Writer’s Note: This week I decided to write about an issue important to me, despite not being able to find any timely news links regarding the matter.

I’ve recently done a series of appraisals in rural markets located approximately two hours drive north of New York City (and yes I said rural). These are areas where you still find stretches of farmland, woodlands and population densities of less than 100 people per square mile. Where self-serve farm stands (you simply take what you want and put money in the jar) are common enough not to raise an eyebrow and Starbucks is nowhere to be found. These locales were the last to be touched by the latest real estate trends and they may be the first to give us insight as to where we are headed.

Upon recently completing one of these assignments, I notified the client, an out of town bank, that recently the subject’s market became grossly over-supplied. I went on to say that barring changes from outside forces, i.e. mortgage rates declining, etc., this market could be set for a major price correction. My report supplied various market stats such as number of units sold, average and median sale prices, days on market, number of listings going unsold, etc.; so I felt confident in my analysis and conclusions. I received a short reply that stated “we are not required to make forecasts” and “as appraisers we are not held accountable for the value of the subject property prior to or after the effective date of value.”

And I said to myself #&@%!

Now mind you, I have great respect for this client (and I’m not just saying that in case he reads this). He and I have exchanged ideas on appraisal theory and I believe we are both the better for it. While in theory he is absolutely right, the cruel reality is he is absolutely wrong. Want proof? How many decades will it take before we appraisers are no longer blamed, single handedly I might add, for the S & L collapse? The truth is we have always been expected to understand where the market has been and to have a sense of where it is going. We are constantly asked “where do you see the market going?” by friends, clients, the media, and so forth.

So while my client is right in theory, the perception out there is appraisers know, or should know where the market is going. Like it or not, reality is where we live. For those appraisers who haven’t been paying attention, the tide has clearly turned in many markets. So if you are not in the habit of supplying market data within each and every one of your reports, now would be a great time to start. Those statistics could foretell of possible changes coming in the market place.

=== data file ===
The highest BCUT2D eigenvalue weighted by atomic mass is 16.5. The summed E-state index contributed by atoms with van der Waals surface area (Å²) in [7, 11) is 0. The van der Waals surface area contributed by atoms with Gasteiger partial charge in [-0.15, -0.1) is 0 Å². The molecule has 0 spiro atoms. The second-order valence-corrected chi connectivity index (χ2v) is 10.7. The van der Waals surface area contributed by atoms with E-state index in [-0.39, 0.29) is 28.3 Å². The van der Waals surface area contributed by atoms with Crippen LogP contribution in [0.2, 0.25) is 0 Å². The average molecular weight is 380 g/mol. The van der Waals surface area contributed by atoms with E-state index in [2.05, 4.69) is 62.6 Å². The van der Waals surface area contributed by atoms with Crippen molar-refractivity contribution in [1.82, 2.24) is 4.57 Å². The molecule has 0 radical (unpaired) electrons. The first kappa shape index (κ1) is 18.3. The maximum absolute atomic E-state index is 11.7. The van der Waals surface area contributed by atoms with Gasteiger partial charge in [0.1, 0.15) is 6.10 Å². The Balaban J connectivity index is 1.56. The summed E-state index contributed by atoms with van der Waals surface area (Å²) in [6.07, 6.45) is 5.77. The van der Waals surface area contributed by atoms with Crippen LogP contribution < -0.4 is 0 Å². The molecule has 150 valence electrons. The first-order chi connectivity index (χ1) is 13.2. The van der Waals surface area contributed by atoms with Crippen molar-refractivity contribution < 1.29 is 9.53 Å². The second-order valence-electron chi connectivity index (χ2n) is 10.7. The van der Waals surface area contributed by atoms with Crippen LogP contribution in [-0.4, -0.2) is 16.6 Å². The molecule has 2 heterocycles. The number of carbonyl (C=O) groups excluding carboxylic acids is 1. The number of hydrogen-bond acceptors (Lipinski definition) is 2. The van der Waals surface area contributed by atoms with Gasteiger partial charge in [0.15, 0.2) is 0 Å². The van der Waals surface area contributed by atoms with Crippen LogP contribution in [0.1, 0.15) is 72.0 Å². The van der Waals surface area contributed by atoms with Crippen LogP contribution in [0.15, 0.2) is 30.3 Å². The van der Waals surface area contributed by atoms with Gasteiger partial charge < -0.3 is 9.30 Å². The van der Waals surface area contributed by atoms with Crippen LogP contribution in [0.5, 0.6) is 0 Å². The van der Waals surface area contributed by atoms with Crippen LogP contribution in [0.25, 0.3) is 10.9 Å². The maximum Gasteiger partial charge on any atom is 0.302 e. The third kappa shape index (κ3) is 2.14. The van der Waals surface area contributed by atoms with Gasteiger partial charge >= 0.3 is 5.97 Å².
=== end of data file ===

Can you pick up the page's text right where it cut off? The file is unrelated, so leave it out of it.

While we are not required to be forecasters, we are expected to pay attention.

[What is market value? A component of it is an expectation of the future by the sellers and potential buyers. It seems to me that a future forecast, is part of the assignment. Otherwise, how can you explain current market conditions? They typically indicate some sort of trend. -Jonathan Miller]

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[Solid Masonry] If Anyone Is Keeping Score, The Home Team Is Hanging In There

April 11, 2006 | 11:17 pm | |

John Philip Mason is a residential appraiser with 20 years experience and covers the Hudson Valley region of New York. He’s a good friend and a true professional who provides unique insight to appraisal issues of the day. Here is his weekly post called Solid Masonry. This week, appraiser John Mason ponders the housing market strengths and weaknesses in Technicolor. Jonathan Miller

I was thinking about the various factors that drive the housing market and wondered how these might compare to a year ago. So I formed a partial list of some likely factors to impact home prices, along with my assessment of how they compare to a year ago. This is by no means all inclusive, as there are too many factors to consider them all. I also didn’t put them in any particular order, as their priority varies from one time period to another. As an example, in a strong market would-be-buyers are less deterred by rising mortgage rates than would be true in a stagnant or declining market. All that (disclaimer stuff) being said, here is the list, along with my assessments:

Red = Less Favorable Black = Neutral Green = More Favorable

  • Mortgage Rates We don’t really need a link for this one. For those who have been in a coma, mortgage rates are up, still rising and expected to rise some more.
  • Employment & Wages While private job sector growth is back in the black with [recent gains]( now [exceeding losses]( and [unemployment has sunk below 5%](, [“real wages” have remained relatively flat during the past ten years](
  • Taxes Despite the magical theatrics of giving with one hand and taking with the other, the fact remains the average American is paying more (in dollars and percentage of income) in total taxes. Many of the tax reforms at the national level result in expenses being passed down to the state and local governments, which is why property tax increases are running as high as two to three times the rate of inflation. But to be sure, there are many other factors contributing to rising taxes, including increasing energy costs, the nation being at war, the ever expanding government (no matter who is in power), increased deficit spending.
  • Inflation Inflation has clearly been threatening, but the Federal Reserve’s aggressive tactics have [kept it in check]( and it still remains historically modest.